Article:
By The Associated Press
Jewish World, Israel News
More than 1,000 Jews fleeing persecution in Nazi Germany found refuge in the faraway Philippines, thanks to the government's "open doors" policy that Israel plans to honor with a monument next month, officials said Friday.
The modern structure of three steel doors, frames and marble floor tiles commemorates the "courage, hospitality and the determination" of the Philippines to give humanitarian support for European Jews seeking refuge from the Holocaust, the Israeli Embassy said in a statement on its Web site.
"The warm hospitality of the Filipino people undoubtedly shed light to one of the darkest and most difficult periods in Jewish history," the embassy said.
The "Open Doors" monument, designed by Filipino artist Jun Yee, is scheduled to be unveiled June 21 at the Rishon Lezion Holocaust Park in central Israel. The idea came from Holocaust survivor Frank Ephraim's book "Escape to Manila," published in 2003. It details the author's and 35 other Jewish refugees' journey to the Philippines - then a U.S. commonwealth - just before it fell to the Japanese during the mayhem of World War II that left the capital, Manila, in ruins.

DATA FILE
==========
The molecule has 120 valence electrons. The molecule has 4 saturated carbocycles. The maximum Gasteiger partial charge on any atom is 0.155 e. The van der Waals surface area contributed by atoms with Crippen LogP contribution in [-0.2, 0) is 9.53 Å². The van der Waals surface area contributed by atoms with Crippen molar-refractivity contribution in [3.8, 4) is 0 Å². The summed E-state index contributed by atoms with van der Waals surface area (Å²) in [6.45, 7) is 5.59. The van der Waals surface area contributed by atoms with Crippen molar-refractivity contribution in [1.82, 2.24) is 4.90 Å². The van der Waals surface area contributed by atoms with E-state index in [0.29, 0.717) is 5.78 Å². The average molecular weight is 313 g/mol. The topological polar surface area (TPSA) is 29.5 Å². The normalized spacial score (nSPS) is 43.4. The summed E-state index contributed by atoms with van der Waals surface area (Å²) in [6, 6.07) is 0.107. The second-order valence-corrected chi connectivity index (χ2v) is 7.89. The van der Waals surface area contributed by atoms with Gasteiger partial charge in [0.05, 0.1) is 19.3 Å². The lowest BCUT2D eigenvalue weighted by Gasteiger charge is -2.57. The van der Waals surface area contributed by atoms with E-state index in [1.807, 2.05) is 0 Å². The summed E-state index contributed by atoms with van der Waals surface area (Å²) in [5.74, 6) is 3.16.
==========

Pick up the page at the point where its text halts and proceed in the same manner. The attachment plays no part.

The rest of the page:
The Berlin-born Ephraim and his parents fled to the Philippines in 1939, when he was 8, taking advantage of President Manuel Quezon's decision to welcome Jewish refugees. Preparations were made to accept 10,000 Jews a year, but only 1,200 made it to Manila. Sixty-seven Jewish refugees were among the 100,000 Manila residents who died during the 1945 U.S. liberation of Manila and heavy bombing that preceded it, which also destroyed Manila's only synagogue, Temple Emil
Read entire post: Israel to honor Philippines for sheltering Jews during Holocaust
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